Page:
Furthermore, in June 2015, an American teen confessed to teaching ISIS operatives how to use Bitcoin and build wallets. Still, there was no additional data evidencing that the outfit actually used digital currency to finance its evil. Speculation swirled that terrorist organizations can use Bitcoin as a “ransom payment tool” to “fund terrorist attacks.” However, this was primarily framed as hypothetical across the media and academic journals, rather than a verified course of action.

If history tells us anything, governments also use the “rise in terrorism” line to crack down and further curb individual freedoms within their own country. Therefore, a moderate dose of acumen should always be applied to opinion and provocation in the news.

And there is plenty of logic to argue why cryptocurrency is not attractive to the shadowy terrorist cohorts out there. In my experience as a longtime war reporter, these members often operate in remote areas. They are especially cognizant of evading detection, typically possessing no more than an old-school flip phone, rather than a smartphone, tablet or computer – making crypto dealing a problematic task.

But even for the more wealthy or urban terror heads, dabbling in digital is not attractive due to the variation in value, the challenges in converting the digital to major currencies, the evolution in global fund monitoring, and the lack of trust in what is perceived as “western” mechanisms and technologies.

The European Parliament, for one, has acknowledged that terrorist groups seldom use crypto, stating that virtual currencies “may not present terrorist actors with substantial advantages over other methods of funding and financing they already utilize.” The EU report underscored that terrorist factions opt for more reliable and widely understood forms of exchange when hard currency is not available, such as metals or precious stones.

Similarly, Europol – the EU’s law enforcement agency – agreed in its threat assessment that terror groups may use crypto for “low-level transactions,” but their “main funding still stems from conventional banking and money remittance services.”

Leading global think tank, the RAND Corporation, pointed out that while crypto could become favorable to terrorists, it has not necessarily become a firm component of their illicit game planning.

“Current cryptocurrencies are not well matched with the totality of features that would be needed and desirable to terrorist groups, but might be employed for selected financial activities,” RAND observed.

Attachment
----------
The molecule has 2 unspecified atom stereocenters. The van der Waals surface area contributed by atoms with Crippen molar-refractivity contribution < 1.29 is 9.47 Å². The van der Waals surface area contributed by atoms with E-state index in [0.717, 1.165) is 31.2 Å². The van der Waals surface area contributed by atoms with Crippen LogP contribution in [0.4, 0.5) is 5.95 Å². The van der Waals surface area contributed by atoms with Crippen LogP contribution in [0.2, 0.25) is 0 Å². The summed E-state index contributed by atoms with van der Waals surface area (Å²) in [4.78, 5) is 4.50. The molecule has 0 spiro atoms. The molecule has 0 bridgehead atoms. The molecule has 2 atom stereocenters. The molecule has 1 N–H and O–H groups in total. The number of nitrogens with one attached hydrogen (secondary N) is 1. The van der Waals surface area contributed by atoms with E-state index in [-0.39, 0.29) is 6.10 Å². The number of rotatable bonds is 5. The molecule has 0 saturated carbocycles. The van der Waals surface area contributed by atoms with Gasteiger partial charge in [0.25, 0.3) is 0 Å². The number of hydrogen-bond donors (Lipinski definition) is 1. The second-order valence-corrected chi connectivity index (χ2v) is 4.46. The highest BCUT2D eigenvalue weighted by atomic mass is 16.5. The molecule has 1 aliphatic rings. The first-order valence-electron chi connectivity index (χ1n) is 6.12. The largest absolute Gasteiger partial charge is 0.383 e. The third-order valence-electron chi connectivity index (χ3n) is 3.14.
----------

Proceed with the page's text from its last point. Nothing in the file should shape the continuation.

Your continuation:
Other experts also conclude that cryptocurrencies are too much work for terrorists.

“Virtually every onramp and offramp for digital currency is a bother. Mining crypto is resource-intensive, unpredictable, and has low-profit margins (especially during a bear market). Buying from exchanges typically requires a linked bank account and government-issued identification, which is probably a non-starter for terrorists,” notes a report in the business-centered publication QZ. “The last option—purchasing digital currency Craigslist-style—is feasible, but volumes are often too small to warrant the effort.”

The publication also highlights that crypto’s “transparency makes it ill-suited to terrorist usage.”

“Every unit of bitcoin can be tracked from wallet to wallet—it’s like having a record of all previous owners of each dollar in your pocket,” the report continues. “Ether, the second largest crypto, is similarly conspicuous. While cryptocurrencies offer censorship resistance, the places where they intersect with the real world make them as inconvenient for terrorists as they are for the rest of society. So, unless privacy coins make significant inroads, terrorists will continue to rely on the conventional financial system.”

Still, the crypto community has a self-induced social responsibility to do what it can to ensure that the emerging marketplace does not empower odious players intent on doing harm. The use of crypto by extremists in fact-based research remains rare and rudimentary, which also means it’s the perfect time for industry players to ensure it doesn’t develop into a worrying trend.

While no arena can immaculately boot bad behavior, it is vital for exchanges, wallets and firms to develop and implement sound policies and customs.

In due course, several major Blockchain-based firms, including Elliptic and Chainalysis, have developed robust mechanisms to monitor and report cybercriminals, whether terrorists, fraudsters or white-collar bandits, to help dispel the parable that crypto is a sanctuary for nefarious actors.

Countries and international organizations need to be cautious, advance their own cryptocurrency regulatory mechanisms, and prohibit terrorist financing.

Without delving into fear-mongering, now is the time.